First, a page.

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Kids are far less likely to get COVID-19 compared to adults. Getty Images
  • Growing evidence is showing that COVID-19 affects kids differently than adults.
  • Children experience lower infection rates, accounting for less than 10 percent of cases in the United States.
  • Infectious disease specialists say there are several factors that seem to protect children: immunity to seasonal coronaviruses, underdeveloped sinuses, and fewer chronic health conditions.

All data and statistics are based on publicly available data at the time of publication. Some information may be out of date.

A new model from researchers in Israel found that kids are half as susceptible to COVID-19 compared to adults.

The report published Thursday, Feb. 11, in PLOS Computational Biology also found that people under 20 are less likely to transmit the virus to other people.

Growing evidence has showed that COVID-19 affects kids and younger people differently.

Children experience lower infection rates, accounting for less than 10 percent of cases in the United States.

When kids do get the disease, the symptoms are typically milder.

They also appear to transmit the virus less and are not primary drivers of community transmission.

Dr. Sharon Nachman, the chief of the Division of Pediatric Infectious Diseases at Stony Brook Children’s Hospital, said the lower rates of infection in kids are likely due to many factors.

“These could include a different immune response to virus as compared to adults, the frequent lack of comorbid conditions in many children, and ongoing/frequent exposures to other coronaviruses, and possibly some cross-variant nonspecific immunity,” Nachman said.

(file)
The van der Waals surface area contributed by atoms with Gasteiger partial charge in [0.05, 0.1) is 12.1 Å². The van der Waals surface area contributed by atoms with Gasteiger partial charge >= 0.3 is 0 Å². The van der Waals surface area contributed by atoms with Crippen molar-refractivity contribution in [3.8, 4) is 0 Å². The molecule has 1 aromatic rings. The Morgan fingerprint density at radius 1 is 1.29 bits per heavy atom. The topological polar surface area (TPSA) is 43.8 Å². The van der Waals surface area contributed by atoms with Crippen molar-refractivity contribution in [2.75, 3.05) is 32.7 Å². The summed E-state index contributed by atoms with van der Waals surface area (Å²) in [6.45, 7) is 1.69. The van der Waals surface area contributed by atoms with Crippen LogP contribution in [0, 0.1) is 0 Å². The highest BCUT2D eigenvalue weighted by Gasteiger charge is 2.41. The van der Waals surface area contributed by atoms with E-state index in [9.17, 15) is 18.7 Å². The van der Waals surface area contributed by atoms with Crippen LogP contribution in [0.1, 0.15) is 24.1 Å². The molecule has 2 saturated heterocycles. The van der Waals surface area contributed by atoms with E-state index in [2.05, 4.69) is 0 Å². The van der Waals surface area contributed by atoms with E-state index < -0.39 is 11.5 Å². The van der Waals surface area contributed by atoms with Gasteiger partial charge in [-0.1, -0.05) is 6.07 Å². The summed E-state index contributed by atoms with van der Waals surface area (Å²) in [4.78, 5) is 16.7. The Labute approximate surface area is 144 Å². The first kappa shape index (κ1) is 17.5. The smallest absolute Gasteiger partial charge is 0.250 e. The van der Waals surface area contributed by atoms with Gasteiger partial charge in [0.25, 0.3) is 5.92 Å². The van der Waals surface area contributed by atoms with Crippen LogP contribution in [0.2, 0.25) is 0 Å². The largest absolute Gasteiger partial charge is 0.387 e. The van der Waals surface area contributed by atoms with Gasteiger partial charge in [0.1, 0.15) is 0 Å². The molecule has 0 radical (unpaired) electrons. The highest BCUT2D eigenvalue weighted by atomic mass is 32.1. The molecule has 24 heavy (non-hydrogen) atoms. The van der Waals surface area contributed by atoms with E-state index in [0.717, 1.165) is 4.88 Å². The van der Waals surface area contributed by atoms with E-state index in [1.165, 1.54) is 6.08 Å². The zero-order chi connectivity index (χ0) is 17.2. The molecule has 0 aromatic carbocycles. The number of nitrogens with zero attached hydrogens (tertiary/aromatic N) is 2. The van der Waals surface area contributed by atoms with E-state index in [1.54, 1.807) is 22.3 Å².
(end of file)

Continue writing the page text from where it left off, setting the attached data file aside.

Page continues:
The researchers evaluated transmission data of 637 households in Bnei Brak, Israel.

All individuals underwent PCR testing, and some of the participants were given serological antibody tests.

The researchers then took those findings and adjusted them to reflect the coronavirus’s overall infection and transmission rates.

They found that kids are 43 percent as susceptible to COVID-19 compared to adults.

The findings suggest kids transmit COVID-19 far less than adults. That is, the ability of children to pass the virus is about 63 percent compared to adults.

Children are also less likely to produce positive PCR tests, which looks for genetic material of the virus, even when they have the virus.

This could explain why kids have lower diagnosis rates across the globe.

“After monitoring the [COVID-19] pandemic for over a year, the data are clear,” said Dr. Robert Hamilton, a pediatrician at Providence Saint John’s Health Center, “children have been spared the ravages of this illness.”

“Around the world, study after study has shown that children and adolescents account for only 1 to 3 percent of all cases, and that even fewer ultimately required hospitalization,” Hamilton said.

Dr. Amy Baxter, a clinical associate professor at the Medical College of Georgia at Augusta University, and CEO of PainCareLabs, suspects children are less affected by COVID-19 because of their underdeveloped sinuses.

“SARS-CoV-2 replicates in the nasopharynx, and children have extremely underdeveloped sinuses until about age 12,” Baxter told Healthline.

Baxter pointed out that even when children test positive for COVID-19, they may be less likely to transmit SARS-CoV-2.

“Even if the swab seems to show the same viral load, the tank size is so much different that kids’ immune systems aren’t triggered in the same way because they likely don’t absorb nearly as many copies of [the] virus,” Baxter said.